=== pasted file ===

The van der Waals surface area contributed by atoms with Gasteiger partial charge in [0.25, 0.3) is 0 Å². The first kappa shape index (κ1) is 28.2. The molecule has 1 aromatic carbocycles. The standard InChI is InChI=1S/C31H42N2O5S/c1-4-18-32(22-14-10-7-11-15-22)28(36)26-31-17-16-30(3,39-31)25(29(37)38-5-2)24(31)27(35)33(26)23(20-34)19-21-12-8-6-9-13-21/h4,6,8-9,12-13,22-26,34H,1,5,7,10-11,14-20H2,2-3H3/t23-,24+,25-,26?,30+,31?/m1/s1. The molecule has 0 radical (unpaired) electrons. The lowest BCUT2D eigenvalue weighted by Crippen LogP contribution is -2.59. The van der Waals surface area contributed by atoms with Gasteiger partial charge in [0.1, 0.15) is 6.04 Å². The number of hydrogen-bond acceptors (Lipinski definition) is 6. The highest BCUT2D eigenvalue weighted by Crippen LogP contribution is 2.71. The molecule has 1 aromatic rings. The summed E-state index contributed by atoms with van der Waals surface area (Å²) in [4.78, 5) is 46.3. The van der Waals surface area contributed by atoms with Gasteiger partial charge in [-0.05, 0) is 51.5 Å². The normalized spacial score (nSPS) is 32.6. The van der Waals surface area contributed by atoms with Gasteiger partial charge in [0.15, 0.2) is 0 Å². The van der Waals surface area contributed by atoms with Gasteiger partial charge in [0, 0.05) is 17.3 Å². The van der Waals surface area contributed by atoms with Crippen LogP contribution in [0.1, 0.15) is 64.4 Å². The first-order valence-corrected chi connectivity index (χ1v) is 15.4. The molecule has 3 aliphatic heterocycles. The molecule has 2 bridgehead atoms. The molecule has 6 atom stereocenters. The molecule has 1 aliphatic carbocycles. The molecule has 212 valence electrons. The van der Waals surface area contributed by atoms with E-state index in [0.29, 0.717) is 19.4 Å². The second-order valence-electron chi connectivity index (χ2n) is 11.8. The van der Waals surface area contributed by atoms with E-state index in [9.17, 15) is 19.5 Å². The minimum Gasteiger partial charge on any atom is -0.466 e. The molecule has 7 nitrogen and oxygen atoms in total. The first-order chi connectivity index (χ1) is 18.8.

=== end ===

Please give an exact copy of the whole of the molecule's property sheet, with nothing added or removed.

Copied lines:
The van der Waals surface area contributed by atoms with Gasteiger partial charge in [0.25, 0.3) is 0 Å². The first kappa shape index (κ1) is 28.2. The molecule has 1 aromatic carbocycles. The standard InChI is InChI=1S/C31H42N2O5S/c1-4-18-32(22-14-10-7-11-15-22)28(36)26-31-17-16-30(3,39-31)25(29(37)38-5-2)24(31)27(35)33(26)23(20-34)19-21-12-8-6-9-13-21/h4,6,8-9,12-13,22-26,34H,1,5,7,10-11,14-20H2,2-3H3/t23-,24+,25-,26?,30+,31?/m1/s1. The molecule has 0 radical (unpaired) electrons. The lowest BCUT2D eigenvalue weighted by Crippen LogP contribution is -2.59. The van der Waals surface area contributed by atoms with Gasteiger partial charge in [0.1, 0.15) is 6.04 Å². The number of hydrogen-bond acceptors (Lipinski definition) is 6. The highest BCUT2D eigenvalue weighted by Crippen LogP contribution is 2.71. The molecule has 1 aromatic rings. The summed E-state index contributed by atoms with van der Waals surface area (Å²) in [4.78, 5) is 46.3. The van der Waals surface area contributed by atoms with Gasteiger partial charge in [-0.05, 0) is 51.5 Å². The normalized spacial score (nSPS) is 32.6. The van der Waals surface area contributed by atoms with Gasteiger partial charge in [0.15, 0.2) is 0 Å². The van der Waals surface area contributed by atoms with Gasteiger partial charge in [0, 0.05) is 17.3 Å². The van der Waals surface area contributed by atoms with Crippen LogP contribution in [0.1, 0.15) is 64.4 Å². The first-order valence-corrected chi connectivity index (χ1v) is 15.4. The molecule has 3 aliphatic heterocycles. The molecule has 2 bridgehead atoms. The molecule has 6 atom stereocenters. The molecule has 1 aliphatic carbocycles. The molecule has 212 valence electrons. The van der Waals surface area contributed by atoms with E-state index in [0.29, 0.717) is 19.4 Å². The second-order valence-electron chi connectivity index (χ2n) is 11.8. The van der Waals surface area contributed by atoms with E-state index in [9.17, 15) is 19.5 Å². The minimum Gasteiger partial charge on any atom is -0.466 e. The molecule has 7 nitrogen and oxygen atoms in total. The first-order chi connectivity index (χ1) is 18.8.